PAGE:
In 1977, AVM Jamal Khan was posted as an AOC at the Pakistan Armed Forces–Middle East Command, and taken as secondment when he took over the command of the United Arab Emirates Air Force as its commander until 1980.:351[6] During this time, AVM Jamal took over the command of the Pakistan Armed Forces–Middle East Command, serving its commander until 1980.:195–197[9] Upon returning, AVM Jamal flew the MiG-19 and MiG-21 for test trial purposes.:110[10] During this time, he went to the United States to complete his training to fly the F-16A and is also the first Pakistani to fly the F-16A in the United States, and returned to Pakistan.:349–351[6]

In 1982–83, Air-Marshal Jamal was appointed as DCAS (Air Operation), and later appointed as Vice Chief of Air Staff in 1984.:349[6]

In 1985, Air-Mshl. Jamal was promoted to four-star rank, Air Chief Marshal, and took over the command of the Air Force as its Chief of Air Staff.:199–200[11] In 1987, ACM Jamal launched the project to developed an designed the fighter jet, with the Grumman Aerospace as its consultant.:145[12] After completing his tenure, ACM (Gen.) Jamal was succeeded by ACM H.K. Durrani on 6 March 1988.:180[13] After his retirement, he settled in Islamabad, and worked as an aviation historian, contributing on the book on aerial aviation, The Story of the Pakistan Air Force, 1988-1998: A Battle Against Odds.:351[8]

See alsoEdit


  1. ^ "PAKISTAN AIR FORCE - Official website". ISPR (Air Force Division). Retrieved 8 January 2018.
  2. ^ a b c Davies, Peter E. (2014). "Mach Power 2" (google books). F-104 Starfighter Units in Combat (1st ed.). Bloomington, IN, USA: Bloomsbury Publishing. p. 100. ISBN 9781780963143. Retrieved 8 January 2018.
  3. ^ a b c Hali, PAF, Gp-Capt (Col.) S.M.; Sehgal, Ikram (May 2000). "F-104 Starfighters in Pakistan Air Force". Islamabad, Pakistan: Defence Journal, 2000. Retrieved 8 January 2018.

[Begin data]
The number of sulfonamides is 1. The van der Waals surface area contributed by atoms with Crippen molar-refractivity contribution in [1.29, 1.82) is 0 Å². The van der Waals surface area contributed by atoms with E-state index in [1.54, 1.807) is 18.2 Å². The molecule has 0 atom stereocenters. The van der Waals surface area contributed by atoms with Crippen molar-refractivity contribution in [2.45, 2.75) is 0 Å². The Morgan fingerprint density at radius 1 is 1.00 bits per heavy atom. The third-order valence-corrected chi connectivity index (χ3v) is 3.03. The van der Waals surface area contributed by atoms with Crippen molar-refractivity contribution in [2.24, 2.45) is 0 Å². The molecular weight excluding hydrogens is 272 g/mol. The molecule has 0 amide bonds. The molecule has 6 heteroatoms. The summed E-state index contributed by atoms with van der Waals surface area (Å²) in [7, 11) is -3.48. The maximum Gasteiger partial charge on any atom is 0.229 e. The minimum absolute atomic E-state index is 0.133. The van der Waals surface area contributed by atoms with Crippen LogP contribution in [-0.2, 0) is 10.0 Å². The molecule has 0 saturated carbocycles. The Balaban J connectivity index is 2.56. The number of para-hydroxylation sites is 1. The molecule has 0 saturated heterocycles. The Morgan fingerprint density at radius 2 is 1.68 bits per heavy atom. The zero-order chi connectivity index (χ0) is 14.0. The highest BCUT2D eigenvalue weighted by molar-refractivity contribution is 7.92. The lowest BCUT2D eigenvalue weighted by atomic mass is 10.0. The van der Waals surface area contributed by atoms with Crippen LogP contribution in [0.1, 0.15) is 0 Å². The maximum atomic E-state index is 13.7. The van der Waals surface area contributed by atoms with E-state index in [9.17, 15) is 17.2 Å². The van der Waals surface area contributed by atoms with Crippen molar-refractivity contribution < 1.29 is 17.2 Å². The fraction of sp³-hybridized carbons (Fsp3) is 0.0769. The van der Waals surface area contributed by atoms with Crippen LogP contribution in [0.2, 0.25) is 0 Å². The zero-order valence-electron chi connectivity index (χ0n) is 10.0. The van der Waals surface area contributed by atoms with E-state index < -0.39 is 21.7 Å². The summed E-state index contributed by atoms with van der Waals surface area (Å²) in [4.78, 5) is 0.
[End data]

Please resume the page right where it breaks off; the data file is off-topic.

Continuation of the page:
4. ^ a b Singh, Nagendra Kr (2001). Encyclopaedia of Muslim Biography: I-M. A.P.H. Publishing Corporation. ISBN 9788176482332. Retrieved 8 January 2018.
  5. ^ The Army Quarterly and Defence Journal. West of England Press. 1986. Retrieved 8 January 2018.
  6. ^ a b c d e f g h i Shaikh, A. Rashid (2000). The Story of the Pakistan Air Force, 1988-1998: A Battle Against Odds (google books) (1st ed.). Karachi, Pakistan: Shaheen Foundation. p. 414. ISBN 9789698553005. Retrieved 8 January 2018.
  7. ^ Bowman, Martin (2016). Cold War Jet Combat: Air-to-Air Jet Fighter Operations 1950-1972. Pen and Sword. ISBN 9781473874626. Retrieved 8 January 2018.
  8. ^ a b Rashid Shaikh, A. (2000). Excerpts. ISBN 9789698553005.
  9. ^ IDSA News Review on South Asia/Indian Ocean. Institute for Defence Studies and Analyses. 1985.
  10. ^ Hussain, Syed Shabbir; Qureshi, M. Tariq (1982). History of the Pakistan Air Force, 1947-1982. Pakistan Air Force. Retrieved 8 January 2018.
  11. ^ Copley, Gregory R. (1985). Defense & Foreign Affairs Strategic Policy. Copley & Associates. Retrieved 8 January 2018.
  12. ^ Siddiqa-Agha, A. (2001). Pakistan's Arms Procurement and Military Buildup, 1979-99: In Search of a Policy. Springer. ISBN 9780230513525. Retrieved 8 January 2018.
  13. ^ Burki, Shahid Javed; Baxter, Craig; LaPorte, Robert; Azfar, Kamal (1991). Pakistan Under the Military: Eleven Years of Zia Ul-Haq. Westview Press. ISBN 9780813379852.

External linksEdit

Military offices
Preceded by
Anwar Shamim
Chief of Air Staff
1985 – 1988
Succeeded by